Two rival workers unions continued to trade barbs Thursday, each blaming the other for a violent clash between striking garment workers and police at a factory in Kompong Speu province on Monday that saw eight people arrested.
The Free Trade Union (FTU) has led strikes for higher pay at Sabrina (Cambodia) Garment MFG Corp.—which produces clothes for U.S. sports giant Nike—in Samraong Tong district since May 21. On Monday, eight people linked to the FTU were arrested and charged after workers stormed the factory’s compound.
The Coalition of Cambodian Apparel Workers’ Democratic Union (CCAWDU)—of which the majority of Sabrina workers are members, but which has not backed the strike—held a news conference Thursday to reject FTU claims it had instigated violence.
“[On Monday], about 100 Free Trade Union [members] jumped the fence on the right side of the factory and opened the side gate. Then they opened the front gate and used wooden sticks and slingshots to attack us,” said CCAWDU vice president Kong Athit, adding that at a separate May 27 protest, the FTU had forced 3,000 workers out of the factory to protest.
“We may file a complaint against them [the FTU] if they keep disseminating information that ruins our reputation,” he continued.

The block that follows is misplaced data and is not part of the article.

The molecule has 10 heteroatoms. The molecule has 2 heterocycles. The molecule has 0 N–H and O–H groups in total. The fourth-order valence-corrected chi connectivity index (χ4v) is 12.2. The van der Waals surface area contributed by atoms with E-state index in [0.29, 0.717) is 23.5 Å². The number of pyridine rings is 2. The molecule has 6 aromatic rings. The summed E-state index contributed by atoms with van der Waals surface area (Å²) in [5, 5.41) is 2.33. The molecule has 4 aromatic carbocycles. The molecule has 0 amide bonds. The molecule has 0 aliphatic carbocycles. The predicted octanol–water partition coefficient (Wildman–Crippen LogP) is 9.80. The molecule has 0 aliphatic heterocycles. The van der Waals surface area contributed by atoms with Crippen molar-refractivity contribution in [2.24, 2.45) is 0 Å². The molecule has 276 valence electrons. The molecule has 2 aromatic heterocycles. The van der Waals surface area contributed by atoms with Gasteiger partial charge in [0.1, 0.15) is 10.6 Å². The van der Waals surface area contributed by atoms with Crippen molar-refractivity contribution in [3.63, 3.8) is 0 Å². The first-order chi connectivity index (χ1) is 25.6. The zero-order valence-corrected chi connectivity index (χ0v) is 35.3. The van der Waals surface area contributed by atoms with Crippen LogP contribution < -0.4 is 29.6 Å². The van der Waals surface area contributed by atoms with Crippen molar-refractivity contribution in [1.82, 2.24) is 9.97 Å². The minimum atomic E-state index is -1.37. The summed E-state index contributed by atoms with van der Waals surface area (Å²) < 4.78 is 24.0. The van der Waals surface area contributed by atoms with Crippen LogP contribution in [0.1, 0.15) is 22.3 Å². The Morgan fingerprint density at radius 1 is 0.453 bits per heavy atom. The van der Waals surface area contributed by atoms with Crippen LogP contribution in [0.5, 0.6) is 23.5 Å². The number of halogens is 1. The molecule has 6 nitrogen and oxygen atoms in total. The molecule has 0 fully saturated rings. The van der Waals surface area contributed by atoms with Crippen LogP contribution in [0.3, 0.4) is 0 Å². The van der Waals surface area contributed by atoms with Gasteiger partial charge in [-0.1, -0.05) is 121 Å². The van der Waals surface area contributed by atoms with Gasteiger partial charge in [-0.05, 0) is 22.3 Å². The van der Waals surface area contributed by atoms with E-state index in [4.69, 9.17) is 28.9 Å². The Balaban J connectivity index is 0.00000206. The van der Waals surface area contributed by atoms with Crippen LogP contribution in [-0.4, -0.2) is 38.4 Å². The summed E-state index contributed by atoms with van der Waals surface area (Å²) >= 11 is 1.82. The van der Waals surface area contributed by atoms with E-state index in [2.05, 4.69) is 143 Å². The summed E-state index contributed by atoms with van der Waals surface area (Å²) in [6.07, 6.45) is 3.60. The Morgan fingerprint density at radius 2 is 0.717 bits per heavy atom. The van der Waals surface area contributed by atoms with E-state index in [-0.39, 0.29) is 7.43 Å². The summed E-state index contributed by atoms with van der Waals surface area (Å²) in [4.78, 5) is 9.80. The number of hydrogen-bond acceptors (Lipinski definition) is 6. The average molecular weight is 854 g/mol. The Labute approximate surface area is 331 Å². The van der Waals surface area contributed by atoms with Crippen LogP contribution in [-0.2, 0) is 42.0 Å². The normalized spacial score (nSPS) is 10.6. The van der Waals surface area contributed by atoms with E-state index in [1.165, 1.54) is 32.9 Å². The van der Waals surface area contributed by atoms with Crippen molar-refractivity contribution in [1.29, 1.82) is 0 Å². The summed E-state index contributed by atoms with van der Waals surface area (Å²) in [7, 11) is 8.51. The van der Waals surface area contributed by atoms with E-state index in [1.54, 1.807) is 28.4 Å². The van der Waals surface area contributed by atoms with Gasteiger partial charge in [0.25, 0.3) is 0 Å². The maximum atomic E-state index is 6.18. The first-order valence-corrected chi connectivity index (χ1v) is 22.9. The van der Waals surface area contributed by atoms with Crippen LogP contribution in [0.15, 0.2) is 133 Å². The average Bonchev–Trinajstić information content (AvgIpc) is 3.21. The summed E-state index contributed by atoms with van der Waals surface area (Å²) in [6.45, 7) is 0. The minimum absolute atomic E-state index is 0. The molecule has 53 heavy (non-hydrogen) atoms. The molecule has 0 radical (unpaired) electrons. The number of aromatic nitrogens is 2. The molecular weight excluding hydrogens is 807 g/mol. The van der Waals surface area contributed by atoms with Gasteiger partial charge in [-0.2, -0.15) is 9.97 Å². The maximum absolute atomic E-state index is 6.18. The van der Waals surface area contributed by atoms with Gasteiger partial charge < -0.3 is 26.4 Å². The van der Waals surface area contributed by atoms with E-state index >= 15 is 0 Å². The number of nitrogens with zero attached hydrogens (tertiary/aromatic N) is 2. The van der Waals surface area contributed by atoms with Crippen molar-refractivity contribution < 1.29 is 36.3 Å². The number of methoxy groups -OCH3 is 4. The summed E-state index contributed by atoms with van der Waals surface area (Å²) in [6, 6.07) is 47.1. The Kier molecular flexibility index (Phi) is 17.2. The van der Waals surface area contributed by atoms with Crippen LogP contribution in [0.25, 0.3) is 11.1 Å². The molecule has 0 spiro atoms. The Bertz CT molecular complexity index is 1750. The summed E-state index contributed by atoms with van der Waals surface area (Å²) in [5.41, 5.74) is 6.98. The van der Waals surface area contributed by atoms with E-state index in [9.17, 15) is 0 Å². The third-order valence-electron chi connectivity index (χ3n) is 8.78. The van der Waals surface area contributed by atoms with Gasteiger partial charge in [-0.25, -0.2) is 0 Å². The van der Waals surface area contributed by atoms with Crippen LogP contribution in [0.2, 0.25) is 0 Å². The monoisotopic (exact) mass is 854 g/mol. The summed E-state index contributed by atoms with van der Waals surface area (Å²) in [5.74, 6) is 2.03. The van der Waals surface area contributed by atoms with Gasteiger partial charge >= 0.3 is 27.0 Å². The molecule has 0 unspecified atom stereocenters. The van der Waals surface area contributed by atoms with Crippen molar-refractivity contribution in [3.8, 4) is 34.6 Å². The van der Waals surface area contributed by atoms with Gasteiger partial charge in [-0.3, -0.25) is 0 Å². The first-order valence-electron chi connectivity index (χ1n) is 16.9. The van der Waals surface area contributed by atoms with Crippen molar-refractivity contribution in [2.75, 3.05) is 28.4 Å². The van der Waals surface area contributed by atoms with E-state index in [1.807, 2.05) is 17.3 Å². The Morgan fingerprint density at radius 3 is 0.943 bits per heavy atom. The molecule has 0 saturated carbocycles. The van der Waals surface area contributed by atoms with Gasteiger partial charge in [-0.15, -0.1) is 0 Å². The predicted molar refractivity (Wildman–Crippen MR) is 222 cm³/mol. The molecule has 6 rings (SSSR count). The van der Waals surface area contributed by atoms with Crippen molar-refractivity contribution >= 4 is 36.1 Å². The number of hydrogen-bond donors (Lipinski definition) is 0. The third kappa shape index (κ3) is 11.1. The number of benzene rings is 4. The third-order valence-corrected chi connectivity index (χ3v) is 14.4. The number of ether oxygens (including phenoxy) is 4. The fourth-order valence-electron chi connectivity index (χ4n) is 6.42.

CCAWDU also provided a short video clip that showed workers rushing into the factory with sticks and hurling projectiles, claiming that they were FTU representatives.
The FTU once again denied any role in the violence Thursday and accused their rival of doctoring the video. “The video was edited by CCAWDU,” said FTU spokesman Pich Ponareay.
The factory and the Garment Manufacturers Association in Cambodia (GMAC) have both released statements appearing to place blame on the FTU.
A statement signed by Sabrina president Susan Chen said the strike was “not conducted in compliance with legal procedure.”
“On 27 May and again on 3 June, [FTU] obstructers charged into the factory wielding iron sticks and wooden poles, threatened the working employees, and destroyed factory properties. Slingshots were also used to fire homemade metal bits at glass windows,” the statement reads.
For their part, GMAC called for zero tolerance from the government toward violent strikes.
“Strikes organized by minority unions and especially where a [collective bargaining agreement] is in place [as is the case with Sabrina] should not be tolerated and the offenders severely punished,” GMAC’s statement says.